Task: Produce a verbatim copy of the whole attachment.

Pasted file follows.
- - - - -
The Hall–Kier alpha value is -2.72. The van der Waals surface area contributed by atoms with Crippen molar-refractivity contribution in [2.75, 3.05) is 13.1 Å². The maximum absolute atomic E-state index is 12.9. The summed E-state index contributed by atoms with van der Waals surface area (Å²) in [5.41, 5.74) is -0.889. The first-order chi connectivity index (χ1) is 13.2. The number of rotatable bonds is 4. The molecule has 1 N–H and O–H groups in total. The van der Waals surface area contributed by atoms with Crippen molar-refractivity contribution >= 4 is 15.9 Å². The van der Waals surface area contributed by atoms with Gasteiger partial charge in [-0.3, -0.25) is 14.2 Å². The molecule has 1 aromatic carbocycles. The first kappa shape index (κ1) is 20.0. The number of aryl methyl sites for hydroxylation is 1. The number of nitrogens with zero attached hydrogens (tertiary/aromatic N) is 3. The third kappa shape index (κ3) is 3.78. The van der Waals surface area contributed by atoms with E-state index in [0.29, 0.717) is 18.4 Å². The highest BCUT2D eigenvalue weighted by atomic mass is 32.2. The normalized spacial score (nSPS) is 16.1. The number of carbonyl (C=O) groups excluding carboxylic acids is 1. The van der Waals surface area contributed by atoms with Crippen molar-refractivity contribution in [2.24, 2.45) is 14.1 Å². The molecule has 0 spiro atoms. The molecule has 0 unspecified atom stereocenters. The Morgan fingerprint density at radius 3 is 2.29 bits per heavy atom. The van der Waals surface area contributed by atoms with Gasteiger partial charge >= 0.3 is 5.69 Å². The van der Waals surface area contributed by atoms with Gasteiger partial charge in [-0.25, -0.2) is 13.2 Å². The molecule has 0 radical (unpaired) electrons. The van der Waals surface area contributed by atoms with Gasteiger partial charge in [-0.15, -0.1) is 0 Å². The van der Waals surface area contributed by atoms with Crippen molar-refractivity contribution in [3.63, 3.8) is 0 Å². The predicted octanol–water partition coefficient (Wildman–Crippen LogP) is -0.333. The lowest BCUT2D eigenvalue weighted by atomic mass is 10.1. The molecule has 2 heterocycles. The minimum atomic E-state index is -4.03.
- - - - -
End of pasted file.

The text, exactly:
The Hall–Kier alpha value is -2.72. The van der Waals surface area contributed by atoms with Crippen molar-refractivity contribution in [2.75, 3.05) is 13.1 Å². The maximum absolute atomic E-state index is 12.9. The summed E-state index contributed by atoms with van der Waals surface area (Å²) in [5.41, 5.74) is -0.889. The first-order chi connectivity index (χ1) is 13.2. The number of rotatable bonds is 4. The molecule has 1 N–H and O–H groups in total. The van der Waals surface area contributed by atoms with Crippen molar-refractivity contribution >= 4 is 15.9 Å². The van der Waals surface area contributed by atoms with Gasteiger partial charge in [-0.3, -0.25) is 14.2 Å². The molecule has 1 aromatic carbocycles. The first kappa shape index (κ1) is 20.0. The number of aryl methyl sites for hydroxylation is 1. The number of nitrogens with zero attached hydrogens (tertiary/aromatic N) is 3. The third kappa shape index (κ3) is 3.78. The van der Waals surface area contributed by atoms with E-state index in [0.29, 0.717) is 18.4 Å². The highest BCUT2D eigenvalue weighted by atomic mass is 32.2. The normalized spacial score (nSPS) is 16.1. The number of carbonyl (C=O) groups excluding carboxylic acids is 1. The van der Waals surface area contributed by atoms with Crippen molar-refractivity contribution in [2.24, 2.45) is 14.1 Å². The molecule has 0 spiro atoms. The molecule has 0 unspecified atom stereocenters. The Morgan fingerprint density at radius 3 is 2.29 bits per heavy atom. The van der Waals surface area contributed by atoms with Gasteiger partial charge >= 0.3 is 5.69 Å². The van der Waals surface area contributed by atoms with Gasteiger partial charge in [-0.25, -0.2) is 13.2 Å². The molecule has 0 radical (unpaired) electrons. The van der Waals surface area contributed by atoms with Gasteiger partial charge in [-0.15, -0.1) is 0 Å². The van der Waals surface area contributed by atoms with Crippen molar-refractivity contribution in [3.63, 3.8) is 0 Å². The predicted octanol–water partition coefficient (Wildman–Crippen LogP) is -0.333. The lowest BCUT2D eigenvalue weighted by atomic mass is 10.1. The molecule has 2 heterocycles. The minimum atomic E-state index is -4.03.